Stocks push higher for fourth straight day
The Dow rose 186.45 points to close at 11,433.18. The S&P rose 20.43 points to 1,209.11, and the Nasdaq rose 34.53 points to 2,607.07.
Henry Ray Abrams/AP/File
NEW YORK (AP) — A joint effort by five major central banks to support Europe's financial system set off a rally in U.S. stocks Thursday. Gold plunged and Treasury yields rose as traders sold the safest investments. Markets in Europe soared.
The European Central Bank, the U.S. Federal Reserve and three other central banks said Thursday they would provide European banks with unlimited dollar loans. The aim is to fend off worries that the banks could be weakened by their holdings of government bonds from Greece and other struggling European countries.
"It's a pretty powerful action," said Brian Gendreau, senior investment strategist at Cetera Financial Group. "And it's another piece of news that leads you to think the crisis in Europe could be on the road to resolution."
The Dow Jones industrial average rose 186.45 points, or 1.7 percent, to close at 11,433.18.
The Standard & Poor's 500 index rose 20.43 points, 1.7 percent, to 1,209.11. The index has jumped 4.8 percent this week but is still 10 points short of where it started the month.
Worries that European banks would struggle to borrow dollars have hung over markets in recent weeks. It's a key element in the European debt crisis, rooted in the fear that cash-strapped governments in Greece and Italy won't pay back their debts. European banks hold large amounts of debt issued by Greece and Italy, which they use as collateral to borrow dollars. The danger is that banks could lose their ability to raise money when other lenders won't take the collateral.
Gold plunged $45, or 2.5 percent, to settle at $1,781 an ounce. Treasury prices fell, pushing their yields up. The yield on the 10-year Treasury note, which is used to set interest rates on a wide variety of loans, rose to 2.08 percent.
The Nasdaq rose 34.52 points, 1.3 percent, to 2,607.07. The index has jumped 5.6 percent so far this week and is up 1.1 percent in September. The Dow is down 1.6 percent this month, the S&P 0.8 percent.
Daniel Alpert, managing partner at Westwood Capital in New York, said the stock market has been overreacting to Europe's debt crisis, swinging in response to each new development. "
Every time there's news out of Europe that's not bad, the market reacts positively, and that's occurring on almost a nightly basis," he said. "You'd think the U.S. economy might be part of what the market trades on, but the fact of the matter is, today and recently, it's all been about Europe."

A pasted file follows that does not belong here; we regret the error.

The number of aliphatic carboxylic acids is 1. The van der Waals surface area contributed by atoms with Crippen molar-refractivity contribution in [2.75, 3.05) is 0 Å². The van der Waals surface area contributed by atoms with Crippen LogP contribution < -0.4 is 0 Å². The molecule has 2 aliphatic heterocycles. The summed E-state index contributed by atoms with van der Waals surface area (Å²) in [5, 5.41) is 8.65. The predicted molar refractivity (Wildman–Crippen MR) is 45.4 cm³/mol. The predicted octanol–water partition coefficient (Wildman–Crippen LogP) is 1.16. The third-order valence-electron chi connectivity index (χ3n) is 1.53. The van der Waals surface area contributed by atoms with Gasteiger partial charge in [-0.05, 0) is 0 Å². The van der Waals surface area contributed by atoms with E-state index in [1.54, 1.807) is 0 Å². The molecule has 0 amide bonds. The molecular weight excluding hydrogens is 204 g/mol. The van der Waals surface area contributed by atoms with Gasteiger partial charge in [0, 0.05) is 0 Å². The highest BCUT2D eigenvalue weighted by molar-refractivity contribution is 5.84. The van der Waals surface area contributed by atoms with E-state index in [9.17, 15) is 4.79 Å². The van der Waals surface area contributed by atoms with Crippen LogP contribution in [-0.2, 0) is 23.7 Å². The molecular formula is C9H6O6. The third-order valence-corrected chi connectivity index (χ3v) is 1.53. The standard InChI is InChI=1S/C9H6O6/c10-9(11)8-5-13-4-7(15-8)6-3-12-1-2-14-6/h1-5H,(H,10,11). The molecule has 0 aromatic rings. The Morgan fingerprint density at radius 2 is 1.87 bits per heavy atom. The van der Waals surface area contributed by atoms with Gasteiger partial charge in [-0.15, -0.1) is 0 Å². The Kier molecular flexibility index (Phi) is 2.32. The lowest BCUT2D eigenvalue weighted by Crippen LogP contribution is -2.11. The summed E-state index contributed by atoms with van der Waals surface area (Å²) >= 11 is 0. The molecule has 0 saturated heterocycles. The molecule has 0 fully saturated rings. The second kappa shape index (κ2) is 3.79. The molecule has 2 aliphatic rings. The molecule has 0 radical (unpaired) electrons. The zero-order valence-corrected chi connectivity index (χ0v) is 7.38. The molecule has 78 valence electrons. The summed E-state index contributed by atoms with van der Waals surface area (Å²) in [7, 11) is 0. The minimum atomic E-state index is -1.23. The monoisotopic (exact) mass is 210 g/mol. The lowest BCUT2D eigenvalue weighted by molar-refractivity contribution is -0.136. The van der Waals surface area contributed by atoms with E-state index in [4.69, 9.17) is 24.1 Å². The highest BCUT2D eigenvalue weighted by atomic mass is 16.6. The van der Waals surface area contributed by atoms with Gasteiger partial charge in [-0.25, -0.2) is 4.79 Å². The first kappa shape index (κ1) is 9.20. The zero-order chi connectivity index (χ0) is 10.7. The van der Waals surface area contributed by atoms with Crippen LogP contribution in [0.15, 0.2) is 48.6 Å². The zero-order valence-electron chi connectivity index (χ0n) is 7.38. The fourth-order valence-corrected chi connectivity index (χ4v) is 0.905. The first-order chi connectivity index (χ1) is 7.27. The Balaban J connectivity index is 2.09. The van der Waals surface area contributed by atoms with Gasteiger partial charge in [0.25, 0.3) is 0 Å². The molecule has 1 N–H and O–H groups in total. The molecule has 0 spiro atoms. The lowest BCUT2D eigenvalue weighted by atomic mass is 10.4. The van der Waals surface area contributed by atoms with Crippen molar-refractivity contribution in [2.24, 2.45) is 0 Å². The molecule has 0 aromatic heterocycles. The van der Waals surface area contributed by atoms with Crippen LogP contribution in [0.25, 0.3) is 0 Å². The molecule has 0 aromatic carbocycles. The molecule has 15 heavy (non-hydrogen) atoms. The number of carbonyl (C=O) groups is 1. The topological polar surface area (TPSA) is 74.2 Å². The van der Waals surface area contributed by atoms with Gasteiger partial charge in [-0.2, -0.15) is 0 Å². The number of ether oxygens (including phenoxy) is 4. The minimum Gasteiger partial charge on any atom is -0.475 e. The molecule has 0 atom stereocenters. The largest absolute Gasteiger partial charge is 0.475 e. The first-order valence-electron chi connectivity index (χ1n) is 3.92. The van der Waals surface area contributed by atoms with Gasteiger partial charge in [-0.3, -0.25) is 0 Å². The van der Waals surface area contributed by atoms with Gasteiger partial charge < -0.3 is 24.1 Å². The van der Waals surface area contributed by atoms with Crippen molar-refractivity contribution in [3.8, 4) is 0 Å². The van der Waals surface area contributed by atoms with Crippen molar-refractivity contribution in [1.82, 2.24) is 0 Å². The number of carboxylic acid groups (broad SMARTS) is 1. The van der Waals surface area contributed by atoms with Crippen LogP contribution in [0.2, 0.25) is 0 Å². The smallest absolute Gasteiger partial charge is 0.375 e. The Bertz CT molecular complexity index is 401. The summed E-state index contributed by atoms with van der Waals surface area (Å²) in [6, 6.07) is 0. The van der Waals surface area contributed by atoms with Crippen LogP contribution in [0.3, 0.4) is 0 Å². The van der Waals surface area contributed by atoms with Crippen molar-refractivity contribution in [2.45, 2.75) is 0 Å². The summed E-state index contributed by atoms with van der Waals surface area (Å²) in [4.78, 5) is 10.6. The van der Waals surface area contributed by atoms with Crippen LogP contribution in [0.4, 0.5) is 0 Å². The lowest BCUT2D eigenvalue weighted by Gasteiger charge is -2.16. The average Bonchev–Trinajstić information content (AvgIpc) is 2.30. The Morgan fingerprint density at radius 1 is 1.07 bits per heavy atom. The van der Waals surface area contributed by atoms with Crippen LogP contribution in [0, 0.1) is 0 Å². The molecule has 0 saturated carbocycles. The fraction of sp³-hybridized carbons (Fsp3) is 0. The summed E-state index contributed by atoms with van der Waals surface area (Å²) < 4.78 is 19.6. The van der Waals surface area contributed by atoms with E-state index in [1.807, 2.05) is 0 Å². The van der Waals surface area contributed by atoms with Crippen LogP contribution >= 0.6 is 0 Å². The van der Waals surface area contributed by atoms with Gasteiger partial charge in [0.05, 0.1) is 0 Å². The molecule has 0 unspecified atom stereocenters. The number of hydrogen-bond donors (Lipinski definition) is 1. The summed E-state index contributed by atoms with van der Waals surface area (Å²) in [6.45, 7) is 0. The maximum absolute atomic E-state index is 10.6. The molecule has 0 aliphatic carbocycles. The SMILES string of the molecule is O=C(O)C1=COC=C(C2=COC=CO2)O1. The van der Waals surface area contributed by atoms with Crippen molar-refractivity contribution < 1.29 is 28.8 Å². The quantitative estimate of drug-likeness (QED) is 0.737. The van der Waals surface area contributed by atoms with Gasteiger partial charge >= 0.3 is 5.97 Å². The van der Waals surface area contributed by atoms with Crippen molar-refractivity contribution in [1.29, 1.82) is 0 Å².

A move by just the Fed or the European central bank alone wouldn't have been nearly as effective in restoring confidence in European lenders. Traders that had laid bets against European banks may now think twice about doing so again, Gendreau said. "It's the rare speculator that wants to go up against a slew of central banks and all their resources," he said.
Bank stocks led the market higher. Goldman Sachs Group Inc. rose 3 percent to $107.97. Bank of America Corp. rose 4 percent to $7.33, the largest gain of the 30 stocks in the Dow. Morgan Stanley jumped 7 percent to $16.59 after reporting that its chairman, John Mack, would step down at the end of the year.
The stock market's gains were tempered by a mixed batch of economic reports. First-time claims for unemployment benefits rose by 11,000 to 428,000 last week. Economists had forecast a decrease. The New York and Philadelphia branches of the Federal Reserve also reported weak manufacturing in their respective regions.
On the positive side, factory output rose 0.5 percent in August, after increasing 0.6 percent in July. Autos and related products increased 2.6 percent, evidence that supply chain disruptions stemming from the Japan earthquake continued to ease.
None of the reports was compelling enough to change anyone's view about the economy, Gendreau said. The market still appears evenly split between those who believe the US is headed for a long stretch of slow growth and those who think it's about to slide into a recession.
Among stocks making big moves, HCA Holdings soared 12 percent to $20.84 after the largest U.S. hospital chain said it would buy back more than $1 billion of its stock from Bank of America.
Research in Motion Ltd. plummeted 16 percent in after-hours trading. The maker of BlackBerry mobile devices reported earnings and sales that came in far below Wall Street's estimates. The company faces tough competition from Apple Inc.'s iPhone and phones that use Google Inc.'s Android software.
The Swiss bank UBS plunged 10 percent to $11.41 on news that a trader could cost the bank as much as $2.2 billion. Switzerland's largest bank warned that it could post a loss for the quarter as a result of the unauthorized trade.
Netflix fell 18 percent to $169.25, the biggest drop among stocks in the S&P 500 index, after the company said it expects fewer people to subscribe to its DVD-by-mail service as well as its streaming movie service.